Tourist demands continued to expand and the CB&Q built a new addition to the Cody Inn in the spring of 1928. It included a basement and 2-stories that would about double the existing restaurant space and bedroom count. Again, it was scheduled to open June 20, 1928. The Inn was closed from 1943 to spring 1946, no doubt due to WWII, and reopened June 19, 1946. During closure it was remodeled and redecorated.
In 1948 the Cody Inn was leased to a Billings man and he changed the name to El Rancho. The railroad ended passenger service to Cody in 1956 and a year later the all the furnishings and mechanical/electrical fixtures were sold at auction the end of June. The north wing was saved and moved to the nearby Husky Oil Co. site to be used as office space. The rest of the historic Inn was razed.
The end of passenger rail service to Cody
In 1917 the CB&Q, NPRR, and UPRR joined forces in providing loans to the parks hotels, a practice which ended after WWII. By the late-1920's rail service was also available through the west entrance via the Milwaukee Road at Gallatin Gateway and the south entrance with the Chicago & North Western RR at Lander, Wyoming. Passenger rail service to Cody ended in 1956. In 1970 the CB&Q became a part of the Burlington Northern RR, and in 1995 BN merged with the Atchison, Topeka & Santa Fe RR, creating the Burlington Northern & Santa Fe RR.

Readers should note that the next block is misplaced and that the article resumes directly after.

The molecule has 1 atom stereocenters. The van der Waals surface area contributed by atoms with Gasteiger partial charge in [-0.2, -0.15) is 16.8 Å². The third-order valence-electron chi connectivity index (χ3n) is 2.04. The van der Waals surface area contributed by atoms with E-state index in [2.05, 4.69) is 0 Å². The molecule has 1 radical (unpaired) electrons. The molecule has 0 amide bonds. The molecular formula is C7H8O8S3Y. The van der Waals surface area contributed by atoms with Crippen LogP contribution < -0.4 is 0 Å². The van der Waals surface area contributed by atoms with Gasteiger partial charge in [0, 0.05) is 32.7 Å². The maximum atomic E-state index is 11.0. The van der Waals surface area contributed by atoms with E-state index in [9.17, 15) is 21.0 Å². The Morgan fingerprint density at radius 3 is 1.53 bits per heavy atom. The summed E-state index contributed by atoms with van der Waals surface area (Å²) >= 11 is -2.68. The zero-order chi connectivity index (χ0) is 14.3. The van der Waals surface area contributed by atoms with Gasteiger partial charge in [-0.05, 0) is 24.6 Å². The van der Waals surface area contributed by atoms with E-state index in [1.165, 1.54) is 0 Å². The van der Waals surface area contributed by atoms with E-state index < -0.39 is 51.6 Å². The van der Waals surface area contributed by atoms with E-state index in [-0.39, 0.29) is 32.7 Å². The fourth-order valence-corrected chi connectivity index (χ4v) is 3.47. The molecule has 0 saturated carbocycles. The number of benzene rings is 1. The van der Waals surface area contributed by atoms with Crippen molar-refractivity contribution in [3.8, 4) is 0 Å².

Aerial of the Burlington Inn (center left) and the
depot/railroad complex (center right) in 1955.
Courtesy Buffalo Bill Historic Center.
Brief Chronology of the Chicago, Burlington & Quincy Railroad
1849 The Chicago, Burlington & Quincy Railroad is formed in Aurora, Illinois with the Aurora Branch Railroad, becoming the second railroad to serve Chicago.